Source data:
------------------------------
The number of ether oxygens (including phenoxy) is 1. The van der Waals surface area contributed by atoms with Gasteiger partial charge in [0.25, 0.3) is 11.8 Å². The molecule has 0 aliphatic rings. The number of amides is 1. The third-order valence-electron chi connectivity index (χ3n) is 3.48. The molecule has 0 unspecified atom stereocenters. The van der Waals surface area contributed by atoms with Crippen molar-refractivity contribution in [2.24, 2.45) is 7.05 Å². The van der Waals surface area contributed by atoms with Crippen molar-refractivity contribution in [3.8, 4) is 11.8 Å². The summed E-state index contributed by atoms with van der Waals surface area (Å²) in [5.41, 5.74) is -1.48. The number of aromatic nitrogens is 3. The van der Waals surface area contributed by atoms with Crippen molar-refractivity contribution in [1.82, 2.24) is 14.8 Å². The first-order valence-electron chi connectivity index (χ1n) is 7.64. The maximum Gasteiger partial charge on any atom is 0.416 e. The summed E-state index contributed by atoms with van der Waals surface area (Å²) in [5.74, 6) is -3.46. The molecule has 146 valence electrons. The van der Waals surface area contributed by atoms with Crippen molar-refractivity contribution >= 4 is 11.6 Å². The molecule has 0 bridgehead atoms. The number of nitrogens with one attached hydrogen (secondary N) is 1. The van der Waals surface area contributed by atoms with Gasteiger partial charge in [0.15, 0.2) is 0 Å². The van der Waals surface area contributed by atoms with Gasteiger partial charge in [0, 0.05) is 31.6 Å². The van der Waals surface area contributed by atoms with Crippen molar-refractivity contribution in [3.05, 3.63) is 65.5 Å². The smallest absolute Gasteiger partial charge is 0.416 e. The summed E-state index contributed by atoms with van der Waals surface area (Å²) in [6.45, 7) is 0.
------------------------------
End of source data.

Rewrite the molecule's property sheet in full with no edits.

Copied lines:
The number of ether oxygens (including phenoxy) is 1. The van der Waals surface area contributed by atoms with Gasteiger partial charge in [0.25, 0.3) is 11.8 Å². The molecule has 0 aliphatic rings. The number of amides is 1. The third-order valence-electron chi connectivity index (χ3n) is 3.48. The molecule has 0 unspecified atom stereocenters. The van der Waals surface area contributed by atoms with Crippen molar-refractivity contribution in [2.24, 2.45) is 7.05 Å². The van der Waals surface area contributed by atoms with Crippen molar-refractivity contribution in [3.8, 4) is 11.8 Å². The summed E-state index contributed by atoms with van der Waals surface area (Å²) in [5.41, 5.74) is -1.48. The number of aromatic nitrogens is 3. The van der Waals surface area contributed by atoms with Crippen molar-refractivity contribution in [1.82, 2.24) is 14.8 Å². The first-order valence-electron chi connectivity index (χ1n) is 7.64. The maximum Gasteiger partial charge on any atom is 0.416 e. The summed E-state index contributed by atoms with van der Waals surface area (Å²) in [5.74, 6) is -3.46. The molecule has 146 valence electrons. The van der Waals surface area contributed by atoms with Crippen molar-refractivity contribution >= 4 is 11.6 Å². The molecule has 0 bridgehead atoms. The number of nitrogens with one attached hydrogen (secondary N) is 1. The van der Waals surface area contributed by atoms with Gasteiger partial charge in [0.15, 0.2) is 0 Å². The van der Waals surface area contributed by atoms with Gasteiger partial charge in [0, 0.05) is 31.6 Å². The van der Waals surface area contributed by atoms with Crippen molar-refractivity contribution in [3.05, 3.63) is 65.5 Å². The smallest absolute Gasteiger partial charge is 0.416 e. The summed E-state index contributed by atoms with van der Waals surface area (Å²) in [6.45, 7) is 0.